Originally, we see Creation designed as a temple, a place for us to “be” with God. Later on, Jesus refers to himself as the temple, a human in whom God resides. Later on, Paul declares that our own bodies are a temple of the Holy Spirit. So here again, we see the mystery of perichoresis, where we are distinct from the Holy Spirit, yet the Holy Spirit becomes a part of who we are. In this we see the mystery of perichoresis unifying the persons within God, unifying the body, soul and spirit within humans, and unifying God and humans.

[1] Jacobsen, Eric O. The Space Between: A Christian Engagement with the Built Environment, Baker Academic, 2012, Page 20.

[2] Crouch, Andy. “What is the Cultural Mandate,” The Village Church, 6 Jan 2017

[3] Walton, John H. “The Lost World of Adam and Eve: Genesis 2-3 and the Human Origins Debate (Proposition 4) InterVarsity Press. 2015 Kindle Edition.

[4] Albert M. Wolters. Creation Regained: Biblical Basics for a Reformational Worldview (Locations 203-208) Wm. B. Eerdmans Publishing Co. 2005 Kindle Edition.

[5] Walton, John H. The Lost World of Adam and Eve: Genesis 2-3 and the Human Origins Debate (p. 105-106). InterVarsity Press. 2015 Kindle Edition.

[6] Busenitz, Nathan. “The New Jerusalem” Cripplegate, 8 April 2017

[7] Sherman, Amy L. Kingdom Calling: Vocational Stewardship for the Common Good. Intervarsity Press, 2011 eBook location 291

[8] Walton, John. “The Lost World of Adam and Eve,” I “Proposition 12: Adam is Assigned as Priest in Sacred Space, with Eve to Help” (p.104) InterVarsity Press. 2015 Kindle Edition.


If the universe is God’s temple and we are now living in the 7th day, that is, the Sabbath, how are we supposed to live?


Read Genesis 1; 1 Corinthians 3:16; 6:19-20; 2 Corinthians 6:16. What difference does it make if the universe is God’s temple or that our bodies are God’s temple?

Co-Sovereigns and Servants

Dancing in the Kingdom – Table of Contents

Part 1 – Shadows of the Kingdom, Chapter 3 – The Image-bearers

[Bible references: Genesis 1:26-28; Exodus 18:4; 19:6; Leviticus 26:17; Numbers 24:19; Deuteronomy 33:7, 26, 29; 1 Kings 4:24; Psalm 33:20, 115:9–11, 124:8, 146:5; Ezekiel 34:1-10; Matthew 3:16-17; 20:27-28; 23:11; Luke 22:26-27; Acts 2; 1 Corinthians 12:12-13; 1 Peter 2:9]

God is the master of all creation, yet he has given to us the responsibility to take care of the earth. It is out of that mastery that we have managed to use the resources of the earth to create all the technological advances that we have. Unfortunately, in many cases we have abused our abilities; abusing not just the resources of the earth but often abusing each other.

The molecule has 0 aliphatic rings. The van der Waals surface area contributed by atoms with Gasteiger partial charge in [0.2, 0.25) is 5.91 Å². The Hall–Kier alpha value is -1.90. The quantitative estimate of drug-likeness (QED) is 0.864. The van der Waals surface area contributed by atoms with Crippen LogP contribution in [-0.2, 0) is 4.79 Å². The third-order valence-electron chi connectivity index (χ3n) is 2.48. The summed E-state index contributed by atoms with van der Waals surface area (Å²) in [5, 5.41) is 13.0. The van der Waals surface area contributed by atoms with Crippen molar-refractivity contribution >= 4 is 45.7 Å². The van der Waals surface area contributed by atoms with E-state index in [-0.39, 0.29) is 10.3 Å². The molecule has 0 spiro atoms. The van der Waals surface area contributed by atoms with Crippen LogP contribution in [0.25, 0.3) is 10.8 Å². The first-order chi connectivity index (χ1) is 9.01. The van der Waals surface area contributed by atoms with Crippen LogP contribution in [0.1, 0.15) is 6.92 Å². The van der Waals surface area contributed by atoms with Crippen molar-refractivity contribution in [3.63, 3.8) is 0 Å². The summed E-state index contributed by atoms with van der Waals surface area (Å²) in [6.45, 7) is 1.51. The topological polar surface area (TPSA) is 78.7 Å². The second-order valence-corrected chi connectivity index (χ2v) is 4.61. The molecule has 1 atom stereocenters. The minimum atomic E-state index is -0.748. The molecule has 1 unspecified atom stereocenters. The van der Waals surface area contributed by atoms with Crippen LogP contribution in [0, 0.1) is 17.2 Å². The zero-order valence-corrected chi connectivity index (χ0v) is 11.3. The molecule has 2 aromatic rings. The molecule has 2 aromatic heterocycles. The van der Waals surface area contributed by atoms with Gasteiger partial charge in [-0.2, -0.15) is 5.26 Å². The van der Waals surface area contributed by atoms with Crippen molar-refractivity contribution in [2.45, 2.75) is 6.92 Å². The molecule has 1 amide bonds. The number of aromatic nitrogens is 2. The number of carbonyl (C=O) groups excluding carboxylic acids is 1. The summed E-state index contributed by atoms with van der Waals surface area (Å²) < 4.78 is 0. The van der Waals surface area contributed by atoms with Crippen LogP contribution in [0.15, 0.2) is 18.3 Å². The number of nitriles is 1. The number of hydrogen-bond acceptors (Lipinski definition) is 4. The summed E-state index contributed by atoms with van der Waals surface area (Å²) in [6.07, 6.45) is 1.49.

In our sinfulness, we typically appeal to our call to sovereignty while forgetting our call to service. This very issue Jesus took care to remind us of on many occasions. If we mistreat the earth that we are placed in or if we mistreat others, then we dishonor not only the one in whose image we are made but even the other image-bearers of God. In fact, it is out of our call to sovereignty and service that we are called to love, to willingly give of ourselves to the service of God just as God gave of himself to us.

It is under the constraint of God’s love that he tells us to “subdue” and “have dominion” over his creation. As God’s stewards, our sovereignty means we have the responsibility to maintain the good in God’s creation, to bring order to it and to help his creatures flourish and fill the earth.

There are two dimensions to our responsibility to subdue and have dominion.

When Genesis 1 was written, it was hard work to cultivate the rocky soil and people had little control of the elements; people were more powerless than powerful. In that context we see the forceful aspect of radah (ruling the earth) that is evident in other instances in the Bible when that word is used. That is one dimension of our responsibility.

But another dimension of our responsibility to have “dominion” is tempered by gentleness, such as when God spoke through Ezekiel’s to the “shepherds of Israel” and reprimanded them for using cruelty and violence and caring more about themselves than the people they were responsible for, serving themselves instead of the people.

In our service, we are dependent one another. We were not made to be self-sufficient; we not only need to have a relationship with God but also with each other. God allowed the first man to see that he needed another human before God presented the man with a woman to be his ‘ezer kegnedo. In Hebrew, ‘ezer is usually translated as “helper” or “deliverer” and is most often used to describe God delivering his people; kegnedo is usually translated as “in front of” or “opposite” or “parallel to”.[1]

Later on, in scripture we see that we are called to be a nation of priests and a body where all the different parts have a purpose as they work together. We are called not just to a restored relationship with the one who made us but are called together as a people to serve each other and to serve the world around us.

[1] Blue Letter Bible “ezer”; Bible Hub “Neged”


God provides the model of servant-leadership (see Chapter 2). What are some ways in which that should affect the way we take care of the earth and each other?


Read Mark 10:35-41. Think about how love relates both to sovereignty and service. What implications does that have for how we treat others?